taken from the Australian Drinking Water Guidelines (ADWG) with the maximum level for lead (Pb) in water extracts from the taps being set at 0.01mg/L. Overseas the situation varies from country to country. In Europe, France, Germany, the Netherlands, and the United Kingdom, work together in a framework known as the 4MS Common Approach. References to maximum lead levels are covered in the document ‘Acceptance of Metallic Materials Used for Products in Contact with Drinking Water – 4MS Common Approach’. Typically, most alloys have a maximum lead level of 0.2%, but there are several exceptions that allow up to 3.5%. 17 In the USA, the Safe Drinking Water Act (SDWA) prescribes that only pipes, plumbing fixtures, fittings, etc that are considered lead-free, are allowed to be used in the installation or repair of public water systems and in the plumbing of residential or non-residential facilities providing water for human consumption. In 2011, the government changed the definition of lead free for pipes, pipe fittings, etc in the SDWA, from ‘containing not more than 8.0% lead’, to ‘not more than a weighted average of 0.25% lead when used with respect to wetted surfaces of pipe, pipe fittings, plumbing fittings, and fixtures’. 18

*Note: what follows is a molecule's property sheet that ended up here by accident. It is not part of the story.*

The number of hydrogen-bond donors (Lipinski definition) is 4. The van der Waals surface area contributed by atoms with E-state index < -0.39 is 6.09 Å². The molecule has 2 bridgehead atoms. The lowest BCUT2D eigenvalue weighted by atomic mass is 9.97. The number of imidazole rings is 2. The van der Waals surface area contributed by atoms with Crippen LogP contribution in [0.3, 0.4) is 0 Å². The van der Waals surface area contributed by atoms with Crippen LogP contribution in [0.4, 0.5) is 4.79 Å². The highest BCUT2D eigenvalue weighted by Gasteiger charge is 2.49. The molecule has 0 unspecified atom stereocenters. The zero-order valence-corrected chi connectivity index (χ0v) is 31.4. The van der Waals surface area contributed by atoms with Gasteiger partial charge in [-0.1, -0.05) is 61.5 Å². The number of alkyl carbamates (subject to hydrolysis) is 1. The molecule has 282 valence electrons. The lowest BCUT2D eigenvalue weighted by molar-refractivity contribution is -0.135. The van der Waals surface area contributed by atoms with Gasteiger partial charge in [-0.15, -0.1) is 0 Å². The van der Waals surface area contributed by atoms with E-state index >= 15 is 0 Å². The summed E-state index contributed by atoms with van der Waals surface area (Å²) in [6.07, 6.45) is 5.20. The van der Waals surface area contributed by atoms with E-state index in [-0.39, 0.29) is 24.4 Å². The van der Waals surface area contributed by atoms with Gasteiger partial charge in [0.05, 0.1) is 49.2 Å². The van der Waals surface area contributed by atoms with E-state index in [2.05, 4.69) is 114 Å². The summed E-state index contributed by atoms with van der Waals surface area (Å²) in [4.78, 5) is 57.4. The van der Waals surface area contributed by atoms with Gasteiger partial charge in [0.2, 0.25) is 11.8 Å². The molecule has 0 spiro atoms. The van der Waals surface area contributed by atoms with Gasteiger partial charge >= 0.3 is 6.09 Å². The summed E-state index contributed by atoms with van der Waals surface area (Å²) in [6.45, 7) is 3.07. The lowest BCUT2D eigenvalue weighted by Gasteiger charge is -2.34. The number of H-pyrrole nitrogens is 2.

Also, as a prerequisite of gaining certification to the WaterMark, manufacturers need to have their products tested to AS/NZS 4020:2018 – Testing of products for use in contact with drinking water. 16 This standard specifies requirements for the suitability of products for use in contact with drinking water with regards to their effect on the quality of water. Extraction of metals is covered under clause 6.7, with limits of maximum allowable concentration of metals detailed in Table 2. These limits are
Will the standards around lead change in Australia?
The Australian Building Codes Board (ABCB) has been investigating to what extent plumbing products and materials contribute to lead levels in drinking water that are in excess of ADWG requirements. The initial review was performed by the Macquarie University and amongst other findings, it stated that ‘brass components containing lead that are used in plumbing systems, can leach lead into drinking water’.
A key recommendation was that ‘only low lead or preferably lead-free plumbing components should be used during installation of drinking water systems’. 19 The ABCB is still considering this issue, and it is possible the National Construction Code (NCC), the WaterMark scheme, and other Australian Standards, could be amended to reduce the levels of lead used in plumbing materials.
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